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Although Emerson and Thoreau can both be described as Transcendentalists, this particular quotation from the former illustrates a key difference between them. Whereas Thoreau believed it was necessary to go off and lead an isolated life away from society in order to maintain one's integrity and individuality, Emerson understood that some kind of social existence was necessary.

Even so, Emerson continues to maintain that the individuality and personal integrity that Thoreau and others found in solitude can still be retained, even in the midst of modern society, with all its hustle and bustle and its mindless conformity. To be sure, this would be an extraordinarily difficult feat to achieve, but that only serves to highlight the greatness of those who actually manage to achieve it. To accomplish such an onerous task isn't for everyone.

What Emerson is attempting here is to steer a middle course between unthinking conformity to society and its often false opinions, and going off and living alone in order to keep hold of one's integrity. True greatness, argues Emerson, lies in a synthesis of the two: living in society but without simply going along with what everyone is thinking, and thinking for oneself but without having to cut oneself off from society as Thoreau had done.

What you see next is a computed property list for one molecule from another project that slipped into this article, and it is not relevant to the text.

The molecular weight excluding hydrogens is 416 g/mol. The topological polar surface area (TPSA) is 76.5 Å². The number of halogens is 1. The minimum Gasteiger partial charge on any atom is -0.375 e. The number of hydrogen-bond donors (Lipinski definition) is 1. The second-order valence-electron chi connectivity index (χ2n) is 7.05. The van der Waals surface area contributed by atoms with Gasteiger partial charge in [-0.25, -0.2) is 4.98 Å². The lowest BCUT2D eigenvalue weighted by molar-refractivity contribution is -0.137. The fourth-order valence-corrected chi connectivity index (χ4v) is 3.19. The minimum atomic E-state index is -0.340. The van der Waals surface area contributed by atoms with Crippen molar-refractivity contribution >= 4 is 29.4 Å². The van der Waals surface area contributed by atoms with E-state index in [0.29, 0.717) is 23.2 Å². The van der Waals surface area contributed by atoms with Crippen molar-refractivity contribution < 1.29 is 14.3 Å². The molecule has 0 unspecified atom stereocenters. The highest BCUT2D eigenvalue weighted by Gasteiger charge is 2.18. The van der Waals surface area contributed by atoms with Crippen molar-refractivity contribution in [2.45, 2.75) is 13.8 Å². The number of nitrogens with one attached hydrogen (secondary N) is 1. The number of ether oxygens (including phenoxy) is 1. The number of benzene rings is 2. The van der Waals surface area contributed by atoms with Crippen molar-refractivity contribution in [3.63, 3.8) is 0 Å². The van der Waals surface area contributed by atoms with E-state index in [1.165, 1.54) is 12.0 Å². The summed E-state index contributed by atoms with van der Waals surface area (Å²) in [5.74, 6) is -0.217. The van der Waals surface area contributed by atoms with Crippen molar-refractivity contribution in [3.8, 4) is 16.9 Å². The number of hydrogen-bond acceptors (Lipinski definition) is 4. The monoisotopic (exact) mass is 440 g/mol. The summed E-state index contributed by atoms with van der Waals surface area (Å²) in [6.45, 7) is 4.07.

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Ralph Waldo Emerson was the father of transcendentalism, which focuses on concepts like individualism and moral protest.

These concepts are quite fitting with the quote at hand, which is basically saying that life's biggest challenge is to hold on to your beliefs and values while you are in the middle of a crowd of people who may not share these values.

The first part of the quote reads "It is easy in the world to live after the world's opinion", which is implying that if you agree with the opinions of others, then it is easy to be with others. It then goes on to explain that if you are on your own, then it is easy to hold on to your own beliefs and principles.

The challenge, as explained in the last part of this quote, is to be in the midst of a crowd and still adhere to your own beliefs as you would if you were in a state of solitude.

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The basic premise of the quote is that there is a greater sense of character within the individual who is able to maintain their own sense of character and integrity in a world that might speak otherwise.  Emerson's primary assertion is one that stresses that independence of thought should be a constant, even when all other voices around the individual speaks to the contrary.  For Emerson, the approach of his contemporary, Thoreau, is an admirable one, but one that does fully take into account that individuals must live in a social setting amongst individuals.  At some level, being able to isolate oneself in a complete sense is not practical.  However, if one can maintain one's own sense of identity and independence while being immersed in a social setting.  In this light, individuals must find a balance between being dependent on others in a social sense, while maintaining their own sense of independence from the opinions of others.